Joseph Badger, the son of a tailor, was born in 1708 in Charlestown, Massachusetts. He married Katharine Felch in 1731; they moved about two years later to nearby Boston, where Badger, apparently self-taught, spent his entire painting career. He began as a house painter, glazier, and painter of signs and heraldic devices. His earliest portraits date from about 1740. His known work numbers around one hundred and fifty portraits. He was particularly successful in the late 1740’s and early 1750’s, after the retirement of John Smibert. Some of his compositions show the direct influence of Smibert, whose color shop was near Badger’s home. His conservative style was eclipsed in the mid 1750’s by the work of two younger artists, Joseph Blackburn and John Singleton Copley. Badger died in Boston in 1765.
Born Charlestown, Mass., March 14, 1707/8. Died Boston, May 11, 1765.
Joseph Badger began his career as a house painter-glazier and expanded his business to include portraiture. He was a Boston artist who made portraits of subjects in such nearby towns as Brookline, Charlestown, and Milton. How he learned to paint remains a matter of speculation, although several art historians have suggested John Smibert as an early influence and John Singleton Copley as a late one. Badger’s consistent use of an underpainting supports the theory that he received some training; those same cool, preliminary tones are now visible through abraded paint layers and have led some commentators to pronounce his subjects “wraithlike.” At least 150 portraits are either extant or known to have been executed between 1743 and 1765. Badger has been described as a folk painter and an artisan painter, designations that suggest both his limitations as an artist and his natural abilities. His small repertoire of poses and formats facilitated the identification of his uniformly unsigned canvases. Like other eighteenth-century American painters, ranging from anonymous overmantel artists to the fashionable Copley, Joseph Badger depended upon imported English prints as sources for his compositions. More than one-third of his surviving paintings depict children, who are often represented with a pet bird, squirrel, or dog or, in the case of toddlers, holding a rattle. His portraits were created in a distinctive linear style, often with awkward proportions and little modeling. Despite these limitations, Badger was able to achieve specific likenesses of his sitters.1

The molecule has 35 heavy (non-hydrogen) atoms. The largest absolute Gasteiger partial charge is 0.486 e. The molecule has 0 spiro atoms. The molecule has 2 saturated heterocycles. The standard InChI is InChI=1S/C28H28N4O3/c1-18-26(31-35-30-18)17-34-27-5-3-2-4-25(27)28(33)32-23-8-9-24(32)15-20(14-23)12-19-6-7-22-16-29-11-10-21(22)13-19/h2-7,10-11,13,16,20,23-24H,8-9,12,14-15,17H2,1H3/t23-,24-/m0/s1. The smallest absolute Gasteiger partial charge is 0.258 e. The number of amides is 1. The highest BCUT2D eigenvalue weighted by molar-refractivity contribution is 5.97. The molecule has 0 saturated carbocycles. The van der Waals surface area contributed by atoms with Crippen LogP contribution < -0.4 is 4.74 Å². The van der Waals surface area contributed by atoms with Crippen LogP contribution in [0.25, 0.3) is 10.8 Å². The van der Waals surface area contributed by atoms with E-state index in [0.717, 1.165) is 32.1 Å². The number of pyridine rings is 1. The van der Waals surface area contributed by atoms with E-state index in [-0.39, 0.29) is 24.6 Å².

Badger was born on March 14, 1707/8 in Charlestown, Massachusetts, the sixth of nine children of Mercy Kettell and Stephen Badger, a tailor. On June 2, 1731, Joseph married Katharine Felch in Cambridge, and the couple had between six and nine children.2 At least two of the Badgers’ sons, Joseph and William, became painters and glaziers like their father. (Moving to Charleston, South Carolina, shortly after their father’s death in 1765, the brothers announced that they had “just arrived from Boston, in New-England, and propose to carry on their business of painting and glazing in all their branches.”)3 Another artist in the Badger family was Daniel, perhaps one of Joseph’s brothers,who moved to Charleston about 1735 and advertised that he “undertakes and compleats all sorts of House and Ship paintings.”4